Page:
Is There an Afterlife?

Harpists floating on clouds, chubby babies with pigeon wings, disembodied eternal beings floating around making music while Hitler gets tortured by a pitchfork-wielding goat demon below…is this the afterlife? 

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The picture of heaven in the Bible is a lot more earth-like. It says the hope for a future beyond death is resurrection: a physical life on a physical earth. Jesus often talks about the resurrection of the dead that’s to come on the day when God finally removes evil, suffering and death from the world. These things are a stain on the physical world, but God will not give up on creation. Our clothes get stained, but we don’t become nudists.  

Death is an uncomfortable subject. It’s painful and it hurts, but we will all be forced to confront it at some point. The Bible gives us some perspective on what happens to us when our bodies die, but it’s still mysterious. The only people who go to be with God in heaven during the Old Testament are Enoch and Elijah, who are both alive when they go! On the cross, Jesus makes a promise to a dying criminal who expresses his trust in Jesus. Jesus promises him, “Today you will be with me in paradise.” Finally, in the book of Revelation, a scene is described where the souls of martyred Christians ask God for justice on earth and in response are told to wait and are given rest. The peace and reconciliation with God that Jesus achieves for us on the cross surpass death and give us hope for eternal life with God even whilst our bodies lie in the ground.

Those resurrected to life might be said to be ‘in heaven. This language is misleading because tradition and false assumptions have let us believe it will never be on earth. Heaven is the place where God’s presence is fully known, which currently isn’t earth because of the presence of evil, but when evil and suffering are removed, heaven and earth will be joined together, and God will live fully with us. Those raised to judgment will experience what Christians call ‘hell’. This isn’t Satan’s own kingdom; it’s his punishment. People won’t be given over to sadistic demons; they’ll be given over to the judgment of a just God. What, exactly, will be experienced in this judgment is mysterious, but the little the Bible does say is that it will be eternal and terrible to experience.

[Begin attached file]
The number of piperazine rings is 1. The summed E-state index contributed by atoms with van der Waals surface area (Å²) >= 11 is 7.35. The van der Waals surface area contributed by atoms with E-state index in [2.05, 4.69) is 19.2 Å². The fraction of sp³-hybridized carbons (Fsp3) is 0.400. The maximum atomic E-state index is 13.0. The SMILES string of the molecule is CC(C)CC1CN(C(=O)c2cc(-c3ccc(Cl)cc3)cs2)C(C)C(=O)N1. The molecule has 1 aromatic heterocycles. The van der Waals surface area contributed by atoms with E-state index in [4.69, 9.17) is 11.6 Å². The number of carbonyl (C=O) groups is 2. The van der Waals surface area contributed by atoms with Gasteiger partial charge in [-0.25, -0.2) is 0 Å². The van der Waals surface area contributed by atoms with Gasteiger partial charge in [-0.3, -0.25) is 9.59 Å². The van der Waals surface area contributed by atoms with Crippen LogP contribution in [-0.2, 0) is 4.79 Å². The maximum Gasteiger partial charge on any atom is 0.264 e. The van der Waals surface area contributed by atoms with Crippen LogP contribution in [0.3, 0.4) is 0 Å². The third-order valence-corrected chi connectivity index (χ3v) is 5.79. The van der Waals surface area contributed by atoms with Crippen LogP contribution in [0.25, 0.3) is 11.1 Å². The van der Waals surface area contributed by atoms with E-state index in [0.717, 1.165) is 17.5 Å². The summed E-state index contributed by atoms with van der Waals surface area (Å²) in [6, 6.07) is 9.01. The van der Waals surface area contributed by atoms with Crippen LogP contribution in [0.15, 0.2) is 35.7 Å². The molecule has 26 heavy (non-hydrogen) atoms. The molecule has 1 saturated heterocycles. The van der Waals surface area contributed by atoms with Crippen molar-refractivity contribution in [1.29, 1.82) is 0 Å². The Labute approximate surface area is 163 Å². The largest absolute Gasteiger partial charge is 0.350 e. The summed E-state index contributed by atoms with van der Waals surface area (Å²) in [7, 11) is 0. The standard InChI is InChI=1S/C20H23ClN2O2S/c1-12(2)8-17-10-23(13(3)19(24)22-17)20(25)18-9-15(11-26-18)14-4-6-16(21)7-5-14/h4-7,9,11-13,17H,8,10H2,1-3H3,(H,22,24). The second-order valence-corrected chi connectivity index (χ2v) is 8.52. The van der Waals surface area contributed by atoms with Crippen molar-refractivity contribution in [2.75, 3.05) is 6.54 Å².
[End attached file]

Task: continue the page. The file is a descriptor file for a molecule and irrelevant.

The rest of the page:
One misconception people have about Christian afterlife is that heaven is for good people and hell is for bad people. We tend to judge someone as good or bad by comparing them to other people, but when we compare with God’s standards of perfect love and unfailing wisdom, everyone falls short. A world freed from suffering wouldn’t be free long if the standards drop to include anyone who’ll reproduce sin and suffering (which is everyone who isn’t God). Jesus is the judge who’ll raise some to eternal life and some to judgment. If His measure for goodness is God Himself, how can we hope to receive life rather than judgment? 

The answer can’t be to simply “do better”. We’ve already broken His laws and we lack the self-control and discipline to perfectly reflect the character of God by our own willpower and effort. Jesus sends the Holy Spirit to those who trust in Him, so they can have this ongoing, life-giving connection. The Holy Spirit applies the death and resurrection of Jesus to Christians’ lives which allows evil and sin to die with Jesus on the cross and replaces it with the life of Jesus. This transforms us into people who will one day be free from the failings that create suffering and who are able to perfectly demonstrate the character of the loving God. Christians don’t have a place in the resurrection as a reward for trying to behave themselves. They receive their place, because their sin has died with Jesus, and they’ve been turned into people who reflect His goodness.  

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